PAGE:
His feathers and his beak are the brightest of all.🐣 I gave it 5 stars because the story touches my soul. I lived the experience of feeling “different” in Catholic school, wanting something but not deserving it ä la a girlfriend. Eventually I’ve realized that I’m better off single! What matters in life is NOT your identity, but what you do to make a difference. 🤓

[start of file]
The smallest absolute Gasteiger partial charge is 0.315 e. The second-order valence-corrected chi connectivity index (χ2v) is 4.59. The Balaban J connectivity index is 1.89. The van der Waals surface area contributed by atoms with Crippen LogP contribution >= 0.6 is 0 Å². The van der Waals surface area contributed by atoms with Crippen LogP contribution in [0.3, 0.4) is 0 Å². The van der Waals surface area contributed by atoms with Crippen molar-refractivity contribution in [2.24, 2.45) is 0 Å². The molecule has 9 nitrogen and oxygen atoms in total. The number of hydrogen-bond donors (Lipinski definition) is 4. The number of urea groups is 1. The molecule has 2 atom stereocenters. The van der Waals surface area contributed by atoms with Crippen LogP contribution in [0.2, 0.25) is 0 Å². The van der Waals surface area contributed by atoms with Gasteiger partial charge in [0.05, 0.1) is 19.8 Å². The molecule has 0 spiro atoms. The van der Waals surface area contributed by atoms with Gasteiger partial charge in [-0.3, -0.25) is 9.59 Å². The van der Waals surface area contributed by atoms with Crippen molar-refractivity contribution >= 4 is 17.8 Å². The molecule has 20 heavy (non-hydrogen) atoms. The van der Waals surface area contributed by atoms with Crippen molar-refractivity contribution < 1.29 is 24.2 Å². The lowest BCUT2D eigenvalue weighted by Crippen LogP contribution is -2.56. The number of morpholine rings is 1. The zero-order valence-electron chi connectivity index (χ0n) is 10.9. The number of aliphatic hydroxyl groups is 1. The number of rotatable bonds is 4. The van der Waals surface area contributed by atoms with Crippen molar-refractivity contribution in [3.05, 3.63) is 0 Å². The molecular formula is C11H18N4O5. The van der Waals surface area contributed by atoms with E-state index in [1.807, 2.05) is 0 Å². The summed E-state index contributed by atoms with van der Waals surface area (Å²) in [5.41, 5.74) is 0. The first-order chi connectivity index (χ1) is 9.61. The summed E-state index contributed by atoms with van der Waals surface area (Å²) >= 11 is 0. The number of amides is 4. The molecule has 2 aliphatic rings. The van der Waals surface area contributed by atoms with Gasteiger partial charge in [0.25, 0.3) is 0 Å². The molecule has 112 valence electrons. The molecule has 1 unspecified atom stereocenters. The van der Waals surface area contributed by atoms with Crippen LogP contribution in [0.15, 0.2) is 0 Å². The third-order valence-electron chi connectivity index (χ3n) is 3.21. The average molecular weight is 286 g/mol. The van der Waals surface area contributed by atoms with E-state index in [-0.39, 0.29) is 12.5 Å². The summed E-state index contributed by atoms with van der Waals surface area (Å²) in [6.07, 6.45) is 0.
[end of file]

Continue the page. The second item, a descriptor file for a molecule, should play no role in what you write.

9. 4 out of 5

    Paakhi Srivastava